Other companies are expected to follow, and demands for repayment of claims called "subrogation" in the insurance business could end up costing Toyota from $20 million to $30 million, said Mark Bunim, an attorney with Closed Case, a mediation firm. Customers could see a bonus from any repayment: Insurance deductibles they paid could be refunded.
"If we didn't incur any risk, we get our part back and you get your part back," said Dick Luedke, a spokesman for State Farm.
Toyota has recalled 7.7 million vehicles in two recalls related to sudden acceleration, one involving floor mats that can jam gas pedals and one involving pedals that stick. The government last week fined Toyota the maximum $16.4 million for violating a five-day deadline in reporting the sticky pedals. Toyota has not decided whether to appeal.RelatedToyota's legal tactics often lean to evasion, review finds
State Farm sent a letter to Toyota in September 2007 asking it to pay for claims in an accident involving a 2005 Toyota Camry. State Farm wrote, "We are aware of several complaints to your company of sudden acceleration involving the Toyota Camry."
The driver had reported the same problem to her mechanic twice before, State Farm wrote.
The letter was copied to the National Highway Traffic Safety Administration, which replied by saying it had looked into similar complaints, starting in August 2006, and closed the investigation on April 3, 2007. State Farm wasn't reimbursed.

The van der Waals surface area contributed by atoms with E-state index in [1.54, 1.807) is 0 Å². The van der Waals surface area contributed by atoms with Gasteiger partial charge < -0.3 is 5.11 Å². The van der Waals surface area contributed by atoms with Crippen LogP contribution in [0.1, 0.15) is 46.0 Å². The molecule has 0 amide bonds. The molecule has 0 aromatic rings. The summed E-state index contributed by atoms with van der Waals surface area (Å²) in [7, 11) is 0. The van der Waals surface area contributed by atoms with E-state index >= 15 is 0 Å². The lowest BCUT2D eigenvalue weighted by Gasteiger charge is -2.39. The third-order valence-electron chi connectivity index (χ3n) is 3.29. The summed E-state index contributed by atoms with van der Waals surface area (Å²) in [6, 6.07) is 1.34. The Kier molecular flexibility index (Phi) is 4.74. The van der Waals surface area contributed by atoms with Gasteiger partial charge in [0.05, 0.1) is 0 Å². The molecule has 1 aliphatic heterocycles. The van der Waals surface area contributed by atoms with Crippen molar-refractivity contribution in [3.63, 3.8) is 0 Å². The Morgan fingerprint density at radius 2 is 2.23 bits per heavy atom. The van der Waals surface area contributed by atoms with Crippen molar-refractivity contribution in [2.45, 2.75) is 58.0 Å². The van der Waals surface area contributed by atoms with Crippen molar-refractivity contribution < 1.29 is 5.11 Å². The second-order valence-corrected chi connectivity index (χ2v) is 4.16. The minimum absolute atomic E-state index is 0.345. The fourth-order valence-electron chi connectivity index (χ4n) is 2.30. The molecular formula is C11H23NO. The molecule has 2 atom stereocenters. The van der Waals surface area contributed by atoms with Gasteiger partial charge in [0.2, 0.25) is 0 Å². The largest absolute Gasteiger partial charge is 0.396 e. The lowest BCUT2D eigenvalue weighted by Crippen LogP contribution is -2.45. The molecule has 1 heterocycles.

If Toyota doesn't end up paying for accidents that insurers link to sudden acceleration, the cost could trickle down to consumers, who could end up paying higher insurance rates for Toyota vehicles.
Whatever happens, resolution won't come soon.
"Someone has to go through each and every auto claim, and then try to make a determination if it involved unwarranted acceleration," Bunim said. "It could take months."
Toyota spokesman Brian Lyons said subrogation claims are common between insurers and automakers. Beyond that, Toyota had no comment.
Despite recent troubles, Toyota's vehicles don't cost much to insure because they are generally safe and reliable, said Peter Moraga, spokesman for the Insurance Information Network of California. That could change if the problems drag on, he said.
"That's when we would see an impact on insurance rates," he said. "It really depends on what Toyota does in terms of fixing the problem."
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